Expert Commentary

U.S. Census report: Income, poverty and health insurance

2011 report by the U.S. Census Bureau with data on health insurance coverage, income and poverty levels.


A clear and persistent legacy of the Great Recession is the country’s high national unemployment rate, which has hovered at 9 percent or greater since May 2009. It has been less clear, however, how the economic downturn has impacted the collective wealth of U.S. households.

A 2011 report published by the U.S. Census Bureau, “Income, Poverty and Health Insurance Coverage in the United States: 2010,” collected data on health insurance coverage and personal income in 2010 as part of the agency’s 2011 Current Population Survey Annual Social and Economic Supplement survey. The results are contrasted against comparable 2009 data and, in some instances, contextualized longitudinally with data going back as far as 1959, the first year the survey was administered.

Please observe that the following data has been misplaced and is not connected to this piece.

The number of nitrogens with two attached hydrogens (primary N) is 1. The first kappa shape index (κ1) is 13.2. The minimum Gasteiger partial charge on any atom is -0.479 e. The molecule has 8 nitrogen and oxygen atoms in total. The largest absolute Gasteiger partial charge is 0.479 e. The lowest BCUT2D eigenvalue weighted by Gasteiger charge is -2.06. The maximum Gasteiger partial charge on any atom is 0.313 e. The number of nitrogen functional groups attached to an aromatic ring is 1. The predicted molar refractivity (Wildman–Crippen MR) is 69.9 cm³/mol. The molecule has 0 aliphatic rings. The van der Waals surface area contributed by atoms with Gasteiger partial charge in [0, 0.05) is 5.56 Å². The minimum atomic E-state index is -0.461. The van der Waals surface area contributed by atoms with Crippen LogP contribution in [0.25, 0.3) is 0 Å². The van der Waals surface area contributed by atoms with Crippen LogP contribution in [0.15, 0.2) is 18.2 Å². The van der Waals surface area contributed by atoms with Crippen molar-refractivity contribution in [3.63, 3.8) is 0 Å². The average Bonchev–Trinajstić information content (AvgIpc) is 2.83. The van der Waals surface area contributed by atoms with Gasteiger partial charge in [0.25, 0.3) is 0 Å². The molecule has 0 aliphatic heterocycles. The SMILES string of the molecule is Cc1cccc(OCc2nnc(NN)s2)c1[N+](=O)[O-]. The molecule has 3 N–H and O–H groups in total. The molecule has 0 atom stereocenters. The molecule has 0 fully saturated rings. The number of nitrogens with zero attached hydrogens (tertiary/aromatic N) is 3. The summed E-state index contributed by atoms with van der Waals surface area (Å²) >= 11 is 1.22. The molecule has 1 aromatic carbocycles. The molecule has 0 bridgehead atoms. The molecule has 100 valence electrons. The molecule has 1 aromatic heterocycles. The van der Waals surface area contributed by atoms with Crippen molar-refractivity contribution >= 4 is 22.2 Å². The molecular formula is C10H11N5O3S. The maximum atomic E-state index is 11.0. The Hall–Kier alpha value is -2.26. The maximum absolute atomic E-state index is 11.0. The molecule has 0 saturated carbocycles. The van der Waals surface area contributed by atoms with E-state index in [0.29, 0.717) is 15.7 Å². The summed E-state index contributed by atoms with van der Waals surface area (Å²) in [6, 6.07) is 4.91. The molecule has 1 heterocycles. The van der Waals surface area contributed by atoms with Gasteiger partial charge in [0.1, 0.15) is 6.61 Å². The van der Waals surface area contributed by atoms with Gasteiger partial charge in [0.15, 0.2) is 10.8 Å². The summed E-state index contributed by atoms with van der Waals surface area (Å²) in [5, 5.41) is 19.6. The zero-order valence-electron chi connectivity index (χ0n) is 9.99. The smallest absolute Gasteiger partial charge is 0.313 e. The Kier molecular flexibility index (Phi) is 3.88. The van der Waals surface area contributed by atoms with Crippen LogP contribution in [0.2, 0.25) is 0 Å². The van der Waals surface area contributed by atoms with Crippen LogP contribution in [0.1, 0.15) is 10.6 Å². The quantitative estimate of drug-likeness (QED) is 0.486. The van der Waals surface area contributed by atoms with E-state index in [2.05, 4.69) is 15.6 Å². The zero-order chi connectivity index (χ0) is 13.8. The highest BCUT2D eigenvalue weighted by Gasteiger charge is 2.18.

Key study findings include:

  • Real median household income between 2009 and 2010 declined 2.3 percent from $50,599 to $49,445; real median household incomes have declined 6.4 percent since 2007.
  • Losses are concentrated at the lower end of the spectrum:  the median income of young people age 15 to 24, for instance, dropped 9.3 percent, from $31,240 to $28,322; that of disabled homeowners dropped 8.5 percent from $27,920 to $25,550.  The groups with the smallest drops in income are couple households and naturalized citizens (each with a 0.4 percent decrease).
  • The number of African-American households in poverty rose to 27.4 percent, followed by Hispanic households (26.6 percent) Asian households (12.1 percent), and white households (9.9 percent).
  • 46.2 million U.S. residents had incomes at or below the poverty level in 2010, the largest number recorded since the survey began in 1959; however, 2010’s poverty rate of 15.1 percent is lower than 1959’s rate of approximately 22 percent.
  • Some 16.3 percent, or 49.9 million Americans, were without health insurance in 2010, a nominal change from 2009’s figures. Employer-sponsored health coverage declined from 56.1 percent, covering 170.8 million people, to 55.3 percent, covering 169.3 million people. (The U.S. population in 2010 was estimated to be 309 million.)

Tags: inequality, employment, Latino, African-American, poverty, race

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